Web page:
In any case, the more contact you have with people and the more you do while you're there, the more you'll enjoy the experience and benefit from it. I went to Tallinn once, just for a day, and loved the place! In fact I'm quite envious...


[Edited at 2007-09-28 11:30]


Nisreen Barakat  Identity Verified
Local time: 14:03
English to Arabic
+ ...
To be or not to be! Sep 28, 2007

I wanted to be a veteranian when I was little because I loved animals, and ended up to be a translator by peer coincidenceicon_smile.gif but I was always litterature-oriented and loved languages. So i ended up being a translator and am happy being so.
I think the problem is that sometimes we give too much thought into what we REALLY want to be, while one should sometimes just let things flow and you'll get to the right path just by following the wind.

Maybe this is spiritual talking but I truly believe it's us who either simplify or complicate things in our life

Good luckicon_wink.gif


Local time: 13:03
English to French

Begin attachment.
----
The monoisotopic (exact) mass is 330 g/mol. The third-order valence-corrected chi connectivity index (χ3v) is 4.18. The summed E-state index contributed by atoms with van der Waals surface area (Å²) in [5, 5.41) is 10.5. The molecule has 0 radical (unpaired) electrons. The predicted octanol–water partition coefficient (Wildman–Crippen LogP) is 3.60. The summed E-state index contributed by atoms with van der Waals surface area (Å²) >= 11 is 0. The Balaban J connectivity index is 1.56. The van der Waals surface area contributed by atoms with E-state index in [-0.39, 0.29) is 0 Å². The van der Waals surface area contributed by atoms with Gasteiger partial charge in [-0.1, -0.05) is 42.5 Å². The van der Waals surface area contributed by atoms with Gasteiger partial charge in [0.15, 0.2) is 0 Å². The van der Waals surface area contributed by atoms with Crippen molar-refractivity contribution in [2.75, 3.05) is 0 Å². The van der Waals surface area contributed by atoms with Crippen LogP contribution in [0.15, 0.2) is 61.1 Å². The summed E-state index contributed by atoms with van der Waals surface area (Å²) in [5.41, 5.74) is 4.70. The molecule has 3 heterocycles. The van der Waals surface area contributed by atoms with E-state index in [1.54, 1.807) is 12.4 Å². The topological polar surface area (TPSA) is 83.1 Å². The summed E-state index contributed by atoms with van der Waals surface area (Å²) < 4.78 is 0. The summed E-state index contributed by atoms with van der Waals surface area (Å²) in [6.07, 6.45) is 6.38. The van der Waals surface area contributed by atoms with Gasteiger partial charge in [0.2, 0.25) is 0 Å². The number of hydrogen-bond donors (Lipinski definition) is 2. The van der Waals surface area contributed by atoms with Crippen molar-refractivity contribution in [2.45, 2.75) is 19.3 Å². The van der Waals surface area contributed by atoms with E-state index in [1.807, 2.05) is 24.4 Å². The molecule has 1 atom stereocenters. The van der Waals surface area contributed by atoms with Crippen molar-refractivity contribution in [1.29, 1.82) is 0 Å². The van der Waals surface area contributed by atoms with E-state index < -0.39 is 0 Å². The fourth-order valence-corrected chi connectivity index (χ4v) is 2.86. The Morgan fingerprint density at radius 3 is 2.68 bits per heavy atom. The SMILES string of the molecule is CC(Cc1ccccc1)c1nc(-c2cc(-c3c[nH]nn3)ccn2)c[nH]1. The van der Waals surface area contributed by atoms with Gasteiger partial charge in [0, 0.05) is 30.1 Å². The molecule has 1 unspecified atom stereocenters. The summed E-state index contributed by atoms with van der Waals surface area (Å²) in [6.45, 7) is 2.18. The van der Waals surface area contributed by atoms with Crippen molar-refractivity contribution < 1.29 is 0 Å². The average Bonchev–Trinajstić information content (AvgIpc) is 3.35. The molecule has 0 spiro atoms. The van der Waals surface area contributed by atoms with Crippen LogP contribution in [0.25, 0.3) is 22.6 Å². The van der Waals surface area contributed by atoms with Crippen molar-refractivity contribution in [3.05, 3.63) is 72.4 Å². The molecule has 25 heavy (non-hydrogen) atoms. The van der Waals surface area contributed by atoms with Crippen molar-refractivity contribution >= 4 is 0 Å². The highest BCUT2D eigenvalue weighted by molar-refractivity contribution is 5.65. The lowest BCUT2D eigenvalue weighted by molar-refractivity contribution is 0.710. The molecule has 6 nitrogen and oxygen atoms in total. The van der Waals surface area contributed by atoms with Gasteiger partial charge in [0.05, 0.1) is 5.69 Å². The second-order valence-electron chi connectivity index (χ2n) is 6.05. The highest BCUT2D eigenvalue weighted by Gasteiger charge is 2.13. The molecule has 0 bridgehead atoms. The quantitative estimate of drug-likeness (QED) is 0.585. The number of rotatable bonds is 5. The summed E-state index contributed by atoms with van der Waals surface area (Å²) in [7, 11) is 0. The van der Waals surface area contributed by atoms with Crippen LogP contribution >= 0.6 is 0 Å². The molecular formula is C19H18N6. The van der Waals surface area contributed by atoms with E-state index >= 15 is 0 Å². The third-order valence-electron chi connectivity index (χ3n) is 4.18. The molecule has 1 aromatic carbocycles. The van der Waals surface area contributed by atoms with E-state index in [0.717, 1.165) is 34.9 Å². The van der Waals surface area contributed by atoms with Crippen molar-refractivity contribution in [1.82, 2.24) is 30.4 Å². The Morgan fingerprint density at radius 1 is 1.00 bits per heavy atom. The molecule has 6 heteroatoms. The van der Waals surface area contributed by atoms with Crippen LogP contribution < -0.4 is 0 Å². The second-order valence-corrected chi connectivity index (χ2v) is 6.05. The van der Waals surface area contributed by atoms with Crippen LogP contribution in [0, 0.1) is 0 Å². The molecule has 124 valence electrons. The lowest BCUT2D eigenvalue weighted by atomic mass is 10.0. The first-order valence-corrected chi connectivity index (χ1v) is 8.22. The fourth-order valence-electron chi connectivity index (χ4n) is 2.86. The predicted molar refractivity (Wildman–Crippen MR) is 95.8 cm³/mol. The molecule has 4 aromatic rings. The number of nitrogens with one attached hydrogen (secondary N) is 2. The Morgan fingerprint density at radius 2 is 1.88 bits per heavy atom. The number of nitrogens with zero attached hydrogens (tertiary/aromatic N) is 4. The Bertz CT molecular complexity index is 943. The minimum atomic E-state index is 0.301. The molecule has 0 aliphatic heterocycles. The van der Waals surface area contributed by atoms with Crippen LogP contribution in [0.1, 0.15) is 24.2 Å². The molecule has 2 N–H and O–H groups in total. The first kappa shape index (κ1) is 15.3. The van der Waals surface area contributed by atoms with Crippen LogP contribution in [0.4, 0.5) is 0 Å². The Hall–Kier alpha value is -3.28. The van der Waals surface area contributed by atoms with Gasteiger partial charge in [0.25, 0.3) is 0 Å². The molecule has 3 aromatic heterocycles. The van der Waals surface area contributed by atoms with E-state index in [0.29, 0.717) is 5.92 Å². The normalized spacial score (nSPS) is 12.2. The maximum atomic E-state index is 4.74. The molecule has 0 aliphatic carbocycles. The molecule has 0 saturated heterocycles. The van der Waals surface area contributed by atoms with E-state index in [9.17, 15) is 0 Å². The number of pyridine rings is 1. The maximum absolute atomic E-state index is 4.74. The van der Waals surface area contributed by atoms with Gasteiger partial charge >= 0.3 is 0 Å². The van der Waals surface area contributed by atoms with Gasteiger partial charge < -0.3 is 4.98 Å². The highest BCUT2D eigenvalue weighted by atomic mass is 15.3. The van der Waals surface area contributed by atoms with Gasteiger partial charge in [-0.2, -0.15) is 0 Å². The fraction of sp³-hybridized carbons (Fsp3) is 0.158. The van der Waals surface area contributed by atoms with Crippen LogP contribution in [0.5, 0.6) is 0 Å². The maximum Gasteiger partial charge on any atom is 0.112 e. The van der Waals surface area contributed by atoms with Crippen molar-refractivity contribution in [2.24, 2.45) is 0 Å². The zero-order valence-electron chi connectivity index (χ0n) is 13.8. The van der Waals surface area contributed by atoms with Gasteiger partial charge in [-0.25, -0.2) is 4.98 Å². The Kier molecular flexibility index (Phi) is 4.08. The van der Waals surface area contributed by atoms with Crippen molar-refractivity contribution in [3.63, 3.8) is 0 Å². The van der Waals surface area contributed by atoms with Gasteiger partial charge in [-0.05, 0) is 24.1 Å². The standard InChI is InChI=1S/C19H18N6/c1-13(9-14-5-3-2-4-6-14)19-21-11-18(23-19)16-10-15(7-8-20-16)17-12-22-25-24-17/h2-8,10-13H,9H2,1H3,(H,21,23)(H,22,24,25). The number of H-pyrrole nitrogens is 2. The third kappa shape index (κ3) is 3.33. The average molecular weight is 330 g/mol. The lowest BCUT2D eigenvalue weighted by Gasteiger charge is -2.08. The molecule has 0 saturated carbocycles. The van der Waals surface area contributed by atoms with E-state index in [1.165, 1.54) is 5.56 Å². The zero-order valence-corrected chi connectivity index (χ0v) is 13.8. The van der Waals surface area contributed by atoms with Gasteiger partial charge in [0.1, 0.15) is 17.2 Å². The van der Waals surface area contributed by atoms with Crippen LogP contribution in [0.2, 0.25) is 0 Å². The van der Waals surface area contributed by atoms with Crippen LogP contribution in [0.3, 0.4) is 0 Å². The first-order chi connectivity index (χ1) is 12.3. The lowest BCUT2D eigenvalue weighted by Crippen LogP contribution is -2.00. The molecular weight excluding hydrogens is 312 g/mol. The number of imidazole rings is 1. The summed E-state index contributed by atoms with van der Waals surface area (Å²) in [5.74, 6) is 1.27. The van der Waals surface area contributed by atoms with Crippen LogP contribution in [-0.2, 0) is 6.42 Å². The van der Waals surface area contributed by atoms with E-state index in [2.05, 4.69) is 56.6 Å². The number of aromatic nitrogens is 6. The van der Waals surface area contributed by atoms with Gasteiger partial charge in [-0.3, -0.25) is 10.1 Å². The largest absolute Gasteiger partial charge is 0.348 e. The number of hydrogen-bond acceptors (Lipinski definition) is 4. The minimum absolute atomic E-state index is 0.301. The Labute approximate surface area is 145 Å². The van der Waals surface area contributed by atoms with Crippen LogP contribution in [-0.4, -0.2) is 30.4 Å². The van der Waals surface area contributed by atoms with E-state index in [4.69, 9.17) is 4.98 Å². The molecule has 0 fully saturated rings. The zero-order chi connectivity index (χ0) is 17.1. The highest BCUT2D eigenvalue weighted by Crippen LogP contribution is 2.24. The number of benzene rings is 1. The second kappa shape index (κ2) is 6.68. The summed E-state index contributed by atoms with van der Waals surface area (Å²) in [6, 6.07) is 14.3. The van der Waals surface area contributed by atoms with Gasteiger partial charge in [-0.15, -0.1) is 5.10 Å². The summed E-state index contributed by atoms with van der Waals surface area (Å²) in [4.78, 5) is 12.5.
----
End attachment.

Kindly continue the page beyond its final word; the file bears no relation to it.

+ ...
You gain experience in a specific field Sep 28, 2007

Hey Paul,

from what I read, I understand that you feel lost to get away from translation and getting closer to another field, but you shouldn't worry : all your new classes can only bring you new knowledges in a very specific sector and once you're done with them, if you want to come back to translation, it will be ok (according to your needs at that time and what you feel like doing) besides you will be able to propose this specification in your domain languagesicon_wink.gif

You luckyicon_wink.gif


Özden Arıkan  Identity Verified
Local time: 13:03
English to Turkish
+ ...
Moved the topic... Sep 28, 2007 the Lighter side (because, it continues as "of trans/interp" after all, whereas Off topic droes noticon_wink.gif )


[Edited at 2007-09-28 11:48]


Satu Ilva  Identity Verified
Local time: 14:03
English to Finnish
+ ...
Did I know? Subconsciously maybe... Sep 28, 2007